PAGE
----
Short Spine Syndrome in Dogs
If you enjoy watching funny dog videos on social media, you have probably seen one or more videos featuring a “Quasimodo dog.” Canine celebrities such as Cuda, Quasi the Great, and Ivy entertain countless people with their unusual appearances and antics, while simultaneously raising awareness of a condition known as short spine syndrome in dogs.
Dogs with short spine syndrome often look like a cross between the Hunchback of Notre Dame and a frog, with an abnormally hunched back and strangely-bent hindlimbs. These dogs have also been called “Baboon Dogs,” due to their unique appearance and posture. The unusual appearance of these hunchbacked dogs can all be traced back to a spinal abnormality, which gives these unique dogs their characteristic appearance.
What Is Short Spine Syndrome?
Short spine syndrome is an incredibly rare spinal condition in dogs. Most veterinarians will never encounter a case of short spine syndrome during their career, and you will probably never personally meet a dog with short spine syndrome. However, even though this condition is rare, it can (and does!) occur.
Dogs with short spine syndrome have a shortened, compressed spine. Their abnormal spine not only affects their overall body length, it also alters some of their bodily proportions. Short spine syndrome gives affected dogs a unique, characteristic appearance, and it can also have significant impacts on their mobility.
What Causes Short Spine Syndrome in Dogs?
Short spine syndrome is caused by a genetic abnormality. This abnormality was first noted hundreds of years ago, and it is thought to be associated with inbreeding. However, the exact genetic mutation that is responsible for this condition has not yet been identified.
In dogs with short spine syndrome, the vertebrae (back bones) do not develop normally. Instead, these bones remain in a softened or malleable state for a prolonged period of time, which allows them to become abnormally compressed. In some cases, adjacent vertebrae will fuse together into one larger vertebra. These spine abnormalities lead to the unique appearance of dogs with short spine syndrome.
Signs of Short Spine Syndrome in Dogs
A dog with short spine syndrome typically has a hunchback appearance with no visible neck. The back is shortened and it often slopes steeply downward toward a tail that is twisted or kinked. Affected dogs often have fewer ribs that normal and they may have a “barrel-chested” appearance. Although the limbs are typically of normal length, the knees and elbows tend to be bowed outward. This can make walking and running difficult.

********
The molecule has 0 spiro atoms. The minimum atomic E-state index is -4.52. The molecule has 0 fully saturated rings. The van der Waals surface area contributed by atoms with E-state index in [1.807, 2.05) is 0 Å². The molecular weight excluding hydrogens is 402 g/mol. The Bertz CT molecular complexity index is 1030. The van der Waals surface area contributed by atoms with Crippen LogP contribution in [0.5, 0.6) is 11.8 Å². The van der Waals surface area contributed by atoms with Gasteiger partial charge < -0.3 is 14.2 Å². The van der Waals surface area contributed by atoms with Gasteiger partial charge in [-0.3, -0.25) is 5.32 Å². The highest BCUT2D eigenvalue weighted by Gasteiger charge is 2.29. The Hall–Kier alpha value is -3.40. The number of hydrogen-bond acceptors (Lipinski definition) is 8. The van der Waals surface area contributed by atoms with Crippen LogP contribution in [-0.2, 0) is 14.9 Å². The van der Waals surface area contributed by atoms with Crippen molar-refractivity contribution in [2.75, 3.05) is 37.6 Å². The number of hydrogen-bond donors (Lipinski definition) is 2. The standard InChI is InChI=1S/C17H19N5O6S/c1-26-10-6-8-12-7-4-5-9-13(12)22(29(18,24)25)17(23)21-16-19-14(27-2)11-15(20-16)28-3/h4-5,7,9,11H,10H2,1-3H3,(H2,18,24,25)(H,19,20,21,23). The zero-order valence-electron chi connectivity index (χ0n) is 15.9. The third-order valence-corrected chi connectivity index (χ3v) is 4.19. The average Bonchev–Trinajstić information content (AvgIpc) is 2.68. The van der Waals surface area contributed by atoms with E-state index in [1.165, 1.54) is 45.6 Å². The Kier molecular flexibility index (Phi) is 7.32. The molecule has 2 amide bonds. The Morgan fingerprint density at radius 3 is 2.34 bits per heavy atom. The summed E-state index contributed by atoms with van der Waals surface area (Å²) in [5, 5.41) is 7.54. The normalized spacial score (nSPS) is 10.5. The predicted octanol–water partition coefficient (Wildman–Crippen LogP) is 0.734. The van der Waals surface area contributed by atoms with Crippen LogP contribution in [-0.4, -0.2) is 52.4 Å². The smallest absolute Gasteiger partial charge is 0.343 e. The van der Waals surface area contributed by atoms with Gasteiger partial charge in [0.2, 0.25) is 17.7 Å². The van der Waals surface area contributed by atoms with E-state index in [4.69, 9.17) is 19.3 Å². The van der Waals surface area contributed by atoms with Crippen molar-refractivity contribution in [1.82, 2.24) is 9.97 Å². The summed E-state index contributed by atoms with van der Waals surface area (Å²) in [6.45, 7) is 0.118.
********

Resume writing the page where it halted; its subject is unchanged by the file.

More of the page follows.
Because short spine syndrome is caused by a genetic abnormality, the unusual body conformation and posture associated with this condition are typically apparent from an early age.
Signs of short spine syndrome may include:
- Hunchback appearance
- Lack of a visible neck
- Short back
- Back slopes steeply toward the ground
- Barrel-chested appearance
- Missing ribs
- Twisted or kinked tail
- Outwardly bowed knees/elbows
- Difficult walking and running
Diagnosing Dog Short Spine Syndrome
Veterinarians can often diagnose short spine syndrome based on a physical exam alone. However, spinal radiographs (X-rays) are often performed to characterize the spinal abnormalities in affected dogs and rule out other conditions. Referral to a veterinary neurologist may be suggested for additional diagnostic testing.
Managing Short Spine Syndrome in Dogs
There is no cure for short spine syndrome in dogs. Treatment is instead focused on keeping affected dogs comfortable and aiding their mobility. Veterinarians may treat short spine syndrome with pain medication, nutritional supplements, and/or physical therapy. Affected dogs may also require nursing care to help keep their bodies clean, prevent pressure sores, and prevent infection.
Short Spine Syndrome Life Expectancy
Because this condition is so rare, we do lack sufficient information to predict the expected lifespan of dogs with short spine syndrome.
Short spine syndrome can affect a dog’s quality of life and lead to a variety of impacts that might decrease the dog’s lifespan. However, there are reports of dogs with short spine syndrome going on to live relatively normal lifespans.
Dogs with Short Spine Syndrome: Other Tips and Advice
Dogs with short spine syndrome are often unable to bend their neck. Placing their food and water bowls in an accessible location can help them eat and drink comfortably. Because they are unable to bend their neck and lick themselves, dogs with short spine syndrome may also require more frequent bathing and grooming than other dogs.
Short spine syndrome has significant impacts on a dog’s mobility. These dogs are typically unable to jump on and off furniture, so stairs or a ramp are recommended. Secured rugs can also be used to help these dogs navigate wood or tile floors and other slippery surfaces.
A dog with short spine syndrome will not be able to participate in the same activities as a normal dog. Swimming, jogging, and long games of Frisbee are out; instead, you will need to be creative in identifying your dog’s preferred method of play.
Work closely with your veterinarian to determine that you are providing the best possible environment and lifestyle for your dog.